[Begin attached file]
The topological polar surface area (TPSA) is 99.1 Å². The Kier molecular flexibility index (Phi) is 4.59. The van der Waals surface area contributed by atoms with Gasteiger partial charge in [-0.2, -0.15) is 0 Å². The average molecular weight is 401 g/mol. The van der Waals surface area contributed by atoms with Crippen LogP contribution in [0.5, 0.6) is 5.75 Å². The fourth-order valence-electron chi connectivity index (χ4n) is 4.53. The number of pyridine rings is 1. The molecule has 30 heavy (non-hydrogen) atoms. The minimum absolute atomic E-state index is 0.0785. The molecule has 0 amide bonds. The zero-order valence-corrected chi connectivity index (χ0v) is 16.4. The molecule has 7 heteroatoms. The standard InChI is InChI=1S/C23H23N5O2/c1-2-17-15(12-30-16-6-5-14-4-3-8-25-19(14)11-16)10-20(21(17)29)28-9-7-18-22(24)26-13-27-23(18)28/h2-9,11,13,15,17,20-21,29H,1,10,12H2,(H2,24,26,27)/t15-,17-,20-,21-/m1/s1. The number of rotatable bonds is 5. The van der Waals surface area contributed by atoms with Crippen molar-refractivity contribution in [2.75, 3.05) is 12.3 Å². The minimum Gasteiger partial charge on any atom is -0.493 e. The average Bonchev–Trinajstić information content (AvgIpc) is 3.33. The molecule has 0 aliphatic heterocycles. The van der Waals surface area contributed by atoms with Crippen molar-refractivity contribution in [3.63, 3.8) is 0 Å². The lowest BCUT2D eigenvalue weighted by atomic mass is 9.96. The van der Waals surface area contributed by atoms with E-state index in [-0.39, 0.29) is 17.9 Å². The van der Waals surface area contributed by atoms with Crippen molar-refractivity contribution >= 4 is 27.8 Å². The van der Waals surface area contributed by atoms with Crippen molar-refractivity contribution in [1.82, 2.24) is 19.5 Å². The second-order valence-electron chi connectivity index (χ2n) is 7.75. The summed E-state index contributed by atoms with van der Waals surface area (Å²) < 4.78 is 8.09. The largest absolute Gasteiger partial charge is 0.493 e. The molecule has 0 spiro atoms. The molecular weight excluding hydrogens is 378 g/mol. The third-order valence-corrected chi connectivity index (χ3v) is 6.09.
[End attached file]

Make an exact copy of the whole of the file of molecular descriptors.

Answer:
The topological polar surface area (TPSA) is 99.1 Å². The Kier molecular flexibility index (Phi) is 4.59. The van der Waals surface area contributed by atoms with Gasteiger partial charge in [-0.2, -0.15) is 0 Å². The average molecular weight is 401 g/mol. The van der Waals surface area contributed by atoms with Crippen LogP contribution in [0.5, 0.6) is 5.75 Å². The fourth-order valence-electron chi connectivity index (χ4n) is 4.53. The number of pyridine rings is 1. The molecule has 30 heavy (non-hydrogen) atoms. The minimum absolute atomic E-state index is 0.0785. The molecule has 0 amide bonds. The zero-order valence-corrected chi connectivity index (χ0v) is 16.4. The molecule has 7 heteroatoms. The standard InChI is InChI=1S/C23H23N5O2/c1-2-17-15(12-30-16-6-5-14-4-3-8-25-19(14)11-16)10-20(21(17)29)28-9-7-18-22(24)26-13-27-23(18)28/h2-9,11,13,15,17,20-21,29H,1,10,12H2,(H2,24,26,27)/t15-,17-,20-,21-/m1/s1. The number of rotatable bonds is 5. The van der Waals surface area contributed by atoms with Crippen molar-refractivity contribution in [2.75, 3.05) is 12.3 Å². The minimum Gasteiger partial charge on any atom is -0.493 e. The average Bonchev–Trinajstić information content (AvgIpc) is 3.33. The molecule has 0 aliphatic heterocycles. The van der Waals surface area contributed by atoms with Crippen molar-refractivity contribution in [3.63, 3.8) is 0 Å². The lowest BCUT2D eigenvalue weighted by atomic mass is 9.96. The van der Waals surface area contributed by atoms with E-state index in [-0.39, 0.29) is 17.9 Å². The van der Waals surface area contributed by atoms with Crippen molar-refractivity contribution >= 4 is 27.8 Å². The van der Waals surface area contributed by atoms with Crippen molar-refractivity contribution in [1.82, 2.24) is 19.5 Å². The second-order valence-electron chi connectivity index (χ2n) is 7.75. The summed E-state index contributed by atoms with van der Waals surface area (Å²) < 4.78 is 8.09. The largest absolute Gasteiger partial charge is 0.493 e. The molecule has 0 spiro atoms. The molecular weight excluding hydrogens is 378 g/mol. The third-order valence-corrected chi connectivity index (χ3v) is 6.09.